In Support of Israel

Yesterday I went to a rally in New York City in support of Israel. It was held across the street from the United Nations, and was reported on in papers today, including the Washington Post. I was joined in the broiling sun by an estimated ten thousand others who also came forward to support Israel. While there were many Jews in the crowd, there were also those who come from other communities to stand together with the Jewish community and the state of Israel. The speakers, including Senator Hillary Rodham Clinton and Elie Weisel, made it clear that the United States stands together with Israel in the war against terrorism. As I meandered through the crowd, I had two thoughts related to JOI.

The first was that many of JOI’s supporters work with us because they are concerned about the future of Israel. They believe that reaching interfaith families is crucial to maintaining a sizeable, influential Jewish community in North America that will continue to exercise political support for the state of Israel. The second was that I was mindful of JOI critics who contend that support for the state of Israel—an important measurement of Jewish identity from their perspective—is low in priority for interfaith couples. I don’t know how many non-Jews or intermarried folks were in the crowd, but I did realize that this rally and the others planned across the country provide interfaith families with an opportunity to prove that they are wrong. So see what you can do to challenge the critics and stand with Israel.


  1. I am sure there were many intermarried couples in the crowd yesterday who care about and support Israel. There are also intermarried couples (and unaffiliated as well as affiliated Jews) who were not there. And I’m not sure it’s because Israel is off their radar screen, but rather that they feel confused and conflicted about the political situation in Israel. I think that unfortunately many of the younger generation feel on the outside of the Jewish community when they disagree with Israeli policy. They think that the only option is “to support” Israel (which some people do not want to do, not because they don’t think Israel should exist, but because “support” can be understood as endorsing particular policies). But there is a diversity of voices within the organized Jewish community that one can engage with. I truly believe that a Jewish community that is embracing of open debate and accepting of a range of opinions across the political spectrum will strengthen our community as well as Israel.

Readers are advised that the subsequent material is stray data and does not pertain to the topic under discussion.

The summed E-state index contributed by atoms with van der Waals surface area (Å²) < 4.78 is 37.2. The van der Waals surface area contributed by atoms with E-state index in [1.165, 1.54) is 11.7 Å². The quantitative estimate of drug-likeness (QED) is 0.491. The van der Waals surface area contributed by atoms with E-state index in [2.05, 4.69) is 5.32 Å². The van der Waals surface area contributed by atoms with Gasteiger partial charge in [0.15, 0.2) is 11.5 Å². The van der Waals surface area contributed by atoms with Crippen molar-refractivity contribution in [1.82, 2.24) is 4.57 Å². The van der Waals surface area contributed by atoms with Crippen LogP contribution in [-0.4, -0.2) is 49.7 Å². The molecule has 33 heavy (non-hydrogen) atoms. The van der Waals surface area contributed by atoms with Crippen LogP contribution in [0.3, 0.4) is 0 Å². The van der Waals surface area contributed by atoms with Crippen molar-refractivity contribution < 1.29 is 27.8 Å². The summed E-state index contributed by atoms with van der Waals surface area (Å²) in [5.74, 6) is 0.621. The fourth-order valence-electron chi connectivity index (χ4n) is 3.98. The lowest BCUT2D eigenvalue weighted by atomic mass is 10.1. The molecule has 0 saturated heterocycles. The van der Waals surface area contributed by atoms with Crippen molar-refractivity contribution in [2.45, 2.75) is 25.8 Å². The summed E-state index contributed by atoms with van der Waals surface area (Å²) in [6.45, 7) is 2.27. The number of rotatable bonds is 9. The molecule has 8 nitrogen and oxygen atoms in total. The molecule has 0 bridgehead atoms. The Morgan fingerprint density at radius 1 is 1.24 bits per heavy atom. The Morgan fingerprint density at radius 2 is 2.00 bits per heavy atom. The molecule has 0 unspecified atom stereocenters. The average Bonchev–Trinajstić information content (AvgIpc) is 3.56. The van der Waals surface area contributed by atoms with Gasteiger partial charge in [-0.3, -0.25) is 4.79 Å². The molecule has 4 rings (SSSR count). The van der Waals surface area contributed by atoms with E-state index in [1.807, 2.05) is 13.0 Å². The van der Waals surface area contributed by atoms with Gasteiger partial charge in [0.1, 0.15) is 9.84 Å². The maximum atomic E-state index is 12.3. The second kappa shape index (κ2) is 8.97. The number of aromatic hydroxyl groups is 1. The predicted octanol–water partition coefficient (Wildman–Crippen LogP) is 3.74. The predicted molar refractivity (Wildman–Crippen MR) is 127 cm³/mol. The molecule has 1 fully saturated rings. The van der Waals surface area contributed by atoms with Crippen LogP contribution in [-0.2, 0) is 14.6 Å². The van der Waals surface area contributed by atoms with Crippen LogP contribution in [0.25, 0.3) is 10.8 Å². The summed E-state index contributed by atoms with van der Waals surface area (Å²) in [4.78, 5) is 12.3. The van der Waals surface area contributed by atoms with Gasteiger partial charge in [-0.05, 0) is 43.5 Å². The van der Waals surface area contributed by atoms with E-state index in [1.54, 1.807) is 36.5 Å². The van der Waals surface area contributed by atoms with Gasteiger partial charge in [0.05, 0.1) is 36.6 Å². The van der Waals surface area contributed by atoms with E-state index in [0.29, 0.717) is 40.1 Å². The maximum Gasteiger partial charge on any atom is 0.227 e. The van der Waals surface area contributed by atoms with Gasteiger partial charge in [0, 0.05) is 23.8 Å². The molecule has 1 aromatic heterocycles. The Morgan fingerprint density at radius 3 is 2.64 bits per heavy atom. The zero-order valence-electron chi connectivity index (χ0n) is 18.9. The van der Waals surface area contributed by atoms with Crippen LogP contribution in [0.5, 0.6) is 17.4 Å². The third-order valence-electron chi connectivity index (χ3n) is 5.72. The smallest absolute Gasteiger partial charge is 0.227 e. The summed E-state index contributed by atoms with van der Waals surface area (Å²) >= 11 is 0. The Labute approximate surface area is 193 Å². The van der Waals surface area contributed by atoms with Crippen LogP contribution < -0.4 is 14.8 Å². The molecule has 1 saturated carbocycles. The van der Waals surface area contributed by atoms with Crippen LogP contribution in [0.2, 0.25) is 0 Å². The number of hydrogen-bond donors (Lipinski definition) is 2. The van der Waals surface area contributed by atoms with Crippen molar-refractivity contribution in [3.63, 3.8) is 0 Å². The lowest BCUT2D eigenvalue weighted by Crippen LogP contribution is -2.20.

Comment by Julie Seltzer, JOI — July 18, 2006 @ 3:17 pm

  2. While you and I may disagree about Israel’s policies, even now as Israel is being bombarded by rockets from Gaza and Lebanon and being used as a proxy in the standoff between the US and Iran, I think that we do agree that we have to get Israel on the radar screen of folks, especailly those who are younger, unaffiliated and members of interfaith families.

    Comment by Kerry Olitzky — July 18, 2006 @ 3:31 pm

  3. Totally agree with Rabbi Olitzky. I am part of Generation X and I get frustrated with a lot of people I know are choose to be apathetic to what is going on in Israel. Its not that they don’t “support” the state in Israel, its just that they choose to stay out of the media debates and don’t engage colleagues at work or others around them. They for some reason, choose to remain silent. Perhaps they think others in the Jewish community will speak up for them.

    Comment by Jackie — July 19, 2006 @ 7:24 am